When I was a child and lived in New Bedford, my mother would often take me to Buttonwood Park. I would play on the swings and slides, and then my mother would buy me a box of Cracker Jacks. I didn’t like the popcorn part of the Cracker Jacks, but I liked the peanuts, which were not plentiful, and the toy hidden somewhere in the box. I would find the toy, eat a few peanuts, and hand the box to my mother, who liked Cracker Jacks quite a lot. Then we would head over to the park’s zoo. There were bears inside a double-fenced enclosure that included a pool to splash around in and a cave to hide in when they got tired of being gawked at. There was a buffalo that was very careful not to step on the chickens walking around him. There were goats and geese, as well. Two or three years after my brother was born, one of the geese bit him on the finger; I guess my brother shouldn’t have been poking his finger through the wire fence and calling “Mother Goose, Mother Goose!”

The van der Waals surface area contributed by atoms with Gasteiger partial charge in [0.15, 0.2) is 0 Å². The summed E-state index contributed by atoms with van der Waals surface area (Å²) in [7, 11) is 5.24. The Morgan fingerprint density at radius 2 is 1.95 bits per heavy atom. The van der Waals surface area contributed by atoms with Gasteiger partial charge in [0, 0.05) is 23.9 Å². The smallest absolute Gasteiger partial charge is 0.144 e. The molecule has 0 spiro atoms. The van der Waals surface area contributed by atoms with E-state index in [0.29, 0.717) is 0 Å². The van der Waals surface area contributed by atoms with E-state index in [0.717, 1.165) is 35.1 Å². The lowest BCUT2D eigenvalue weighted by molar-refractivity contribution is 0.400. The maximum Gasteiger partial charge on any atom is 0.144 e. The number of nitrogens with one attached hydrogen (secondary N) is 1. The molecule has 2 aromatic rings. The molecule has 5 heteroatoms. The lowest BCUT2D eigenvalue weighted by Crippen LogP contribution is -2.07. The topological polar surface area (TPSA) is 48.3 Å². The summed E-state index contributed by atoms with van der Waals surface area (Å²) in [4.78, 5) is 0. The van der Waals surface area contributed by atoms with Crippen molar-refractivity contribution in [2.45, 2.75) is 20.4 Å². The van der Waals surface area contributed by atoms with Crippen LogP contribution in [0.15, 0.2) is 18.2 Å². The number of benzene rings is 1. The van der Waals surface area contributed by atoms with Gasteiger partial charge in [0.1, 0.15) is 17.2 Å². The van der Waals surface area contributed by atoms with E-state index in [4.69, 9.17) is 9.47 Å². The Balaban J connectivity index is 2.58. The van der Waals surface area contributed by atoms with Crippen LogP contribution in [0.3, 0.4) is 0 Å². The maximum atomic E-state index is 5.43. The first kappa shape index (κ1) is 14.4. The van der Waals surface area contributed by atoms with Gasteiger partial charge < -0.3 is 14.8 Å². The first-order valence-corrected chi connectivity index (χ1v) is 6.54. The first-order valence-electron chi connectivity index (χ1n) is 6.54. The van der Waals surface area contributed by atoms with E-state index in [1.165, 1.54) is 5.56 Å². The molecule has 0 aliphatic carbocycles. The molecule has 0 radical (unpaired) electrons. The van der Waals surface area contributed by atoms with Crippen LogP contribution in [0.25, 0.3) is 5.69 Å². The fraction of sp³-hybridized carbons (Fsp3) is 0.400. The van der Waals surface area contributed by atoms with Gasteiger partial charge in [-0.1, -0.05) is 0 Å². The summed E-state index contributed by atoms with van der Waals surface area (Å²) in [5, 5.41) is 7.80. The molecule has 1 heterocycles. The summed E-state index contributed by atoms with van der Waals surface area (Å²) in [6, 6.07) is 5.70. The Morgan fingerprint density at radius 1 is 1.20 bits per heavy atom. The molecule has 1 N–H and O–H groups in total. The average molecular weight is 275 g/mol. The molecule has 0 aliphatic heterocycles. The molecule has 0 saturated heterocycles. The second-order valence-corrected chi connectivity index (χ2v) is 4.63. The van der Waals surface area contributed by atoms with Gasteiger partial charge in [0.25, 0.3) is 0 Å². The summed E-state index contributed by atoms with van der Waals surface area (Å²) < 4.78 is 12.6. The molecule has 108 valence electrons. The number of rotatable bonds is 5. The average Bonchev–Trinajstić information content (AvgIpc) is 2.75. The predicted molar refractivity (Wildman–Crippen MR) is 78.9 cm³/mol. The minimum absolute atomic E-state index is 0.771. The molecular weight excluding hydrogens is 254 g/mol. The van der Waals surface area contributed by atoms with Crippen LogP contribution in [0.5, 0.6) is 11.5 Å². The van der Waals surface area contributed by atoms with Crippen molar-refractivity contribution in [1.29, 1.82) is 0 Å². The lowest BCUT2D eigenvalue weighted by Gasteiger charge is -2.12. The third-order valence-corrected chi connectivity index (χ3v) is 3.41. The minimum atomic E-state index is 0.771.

There was also a monkey house. I thought the monkeys were cute, and I liked visiting them, but I never got to spend much time there because my mother was always yanking me out the door. She didn’t approve of the monkeys’ behavior, but I was a little girl and didn’t notice that they were doing anything wrong. Maybe one of them was taking snuff and setting a bad example.